Drowning is Quiet

This past weekend, I had the chance to go to a conference with other women from my church. It lasted all day Saturday, and not only was it a needed "day off" from mommy-ing (thanks, Dallin!), but it was also a great chance to think, feel, learn, and plan. 

One of the speakers shared a thought that made me think of something, and I haven't been able to get that "something" out of my head, so I'm going to share it here.

This speaker told the story of how she, as a teenager, was struggling with depression—really heavy depression. She felt alone and helpless. She wanted to take her own life.

While she was telling us about this, there was a picture of her at that age up on the projector screen. It showed a very normal-looking older teenage girl. She was smiling. She looked happy. And the words next to this picture said, "She was drowning, and no one could see the struggle."

For some reason, seeing those words up on the screen led me to a connection I'd never made before.

I thought about actual drowning—like in water.

When we think of drowning, we think of someone thrashing about wildly, screaming for help, keeping their head above water as best they can, waving frantically. They do whatever they can to get attention, because that's what will save them, right?

Actually, wrong. In the past few years as I've learned about water safety for my kids, I've learned the same thing many of you have probably learned: that drowning is often quiet. (See this article or this video for more info.) 

Drowning happens while other people watch. It happens when they look away just for a moment. It can happen while they sit on the beach and think, "Oh, they're fine. They'll swim back in no time!" (And yes, people who can swim can also drown.)

You see where I'm going with this?

I think the same thing is true for people who are drowning in other ways: mentally and emotionally. There were many—many—times during the talks and discussions I heard on Saturday when women referred to their state as a state of "drowning." 

And yet, we don't see it. 


"Drowning happens while other people watch. It happens when they look away just for a moment."

We see someone smiling and putting on a good face. She tells us she's "fine" when we ask how she is, and we believe her (why shouldn't we?).

We don't see her waving her arms frantically, yelling for help and gasping for air.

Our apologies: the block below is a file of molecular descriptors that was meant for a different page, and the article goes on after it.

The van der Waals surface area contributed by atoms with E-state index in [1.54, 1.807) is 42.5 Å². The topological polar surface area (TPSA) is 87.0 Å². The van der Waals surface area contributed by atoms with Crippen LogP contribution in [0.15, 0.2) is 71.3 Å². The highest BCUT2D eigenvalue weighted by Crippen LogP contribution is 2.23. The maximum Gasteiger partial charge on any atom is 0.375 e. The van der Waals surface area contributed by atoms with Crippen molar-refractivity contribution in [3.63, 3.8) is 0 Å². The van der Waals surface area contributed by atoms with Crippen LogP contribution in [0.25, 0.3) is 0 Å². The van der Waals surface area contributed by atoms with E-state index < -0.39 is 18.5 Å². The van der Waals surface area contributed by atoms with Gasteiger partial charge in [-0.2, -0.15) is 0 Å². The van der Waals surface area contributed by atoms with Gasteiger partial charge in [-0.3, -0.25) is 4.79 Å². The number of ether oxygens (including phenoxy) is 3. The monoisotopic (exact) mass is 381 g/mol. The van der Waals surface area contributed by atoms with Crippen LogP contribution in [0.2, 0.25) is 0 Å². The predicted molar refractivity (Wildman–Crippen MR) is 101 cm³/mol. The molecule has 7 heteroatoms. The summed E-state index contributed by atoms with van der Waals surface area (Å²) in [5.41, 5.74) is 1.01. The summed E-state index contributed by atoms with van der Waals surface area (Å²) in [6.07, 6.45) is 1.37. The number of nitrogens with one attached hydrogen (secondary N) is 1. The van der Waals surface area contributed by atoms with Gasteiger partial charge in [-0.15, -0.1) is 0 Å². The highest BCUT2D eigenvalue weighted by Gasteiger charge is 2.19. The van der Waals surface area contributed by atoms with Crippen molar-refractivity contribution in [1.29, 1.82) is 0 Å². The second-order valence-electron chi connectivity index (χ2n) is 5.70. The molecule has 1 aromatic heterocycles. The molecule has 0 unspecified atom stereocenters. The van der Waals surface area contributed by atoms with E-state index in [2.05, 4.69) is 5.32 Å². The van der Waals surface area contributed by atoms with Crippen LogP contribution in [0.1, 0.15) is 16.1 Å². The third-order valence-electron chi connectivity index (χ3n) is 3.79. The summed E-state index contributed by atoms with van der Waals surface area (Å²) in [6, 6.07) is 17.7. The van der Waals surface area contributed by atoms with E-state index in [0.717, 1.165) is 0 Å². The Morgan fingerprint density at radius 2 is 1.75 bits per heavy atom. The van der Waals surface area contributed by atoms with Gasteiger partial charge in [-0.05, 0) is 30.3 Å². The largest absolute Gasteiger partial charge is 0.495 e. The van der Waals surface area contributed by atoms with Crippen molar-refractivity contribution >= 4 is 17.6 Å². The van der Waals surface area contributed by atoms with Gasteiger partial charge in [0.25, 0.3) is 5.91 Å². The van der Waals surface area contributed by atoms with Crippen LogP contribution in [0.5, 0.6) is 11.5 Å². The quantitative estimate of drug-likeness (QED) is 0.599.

And so we think "She's strong. She's smart. She's happy. I see her laughing all the time. She's my friend. She's good."

"She can swim."

And in reality, she might BE fine. But she might also be fighting to keep her head above water. She might be too busy trying to stay alive to stop and ask for help.

She might be drowning, because drowning is quiet.

I can find two major takeaways from this.

1) Keep your eyes, ears, and heart open so that you can potentially spot people who are drowning. In fact, it's probably a safe strategy to treat everyone like they're drowning, because to some extent, they probably are. Be a safe space, a listening ear, a shoulder to cry on, or even just a smiling face. Just be a friend—a real, non-judgmental, loving, listening kind of friend—who's watching for signs of drowning and ready to help when you're needed.

Also, be open to feelings/inklings/impressions/ideas —whatever you want to call them— that encourage you to reach out to someone. Even if you just randomly have the idea to text someone and say you love them, or to drop some cookies off at their door, or whatever. Be open to it. Don't suppress it. It could help more than you know.

2) If you feel like you're drowning, do your best to make a noise. I know it's not your natural instinct. I know it might be really hard. I know you might feel embarrassed, or guilty, or ashamed, or just plain sad. I know, because I've been there. 

But there are people that love you. They want to help you. They would be devastated to find out that you had been drowning all this time and they didn't know it. 

So tell someone. Tell a friend or a family member or a spouse or a therapist or a complete stranger on the other end of a crisis hotline. Heck, tell me. 

Just don't drown.

Thanks for reading, friends. You guys are the best.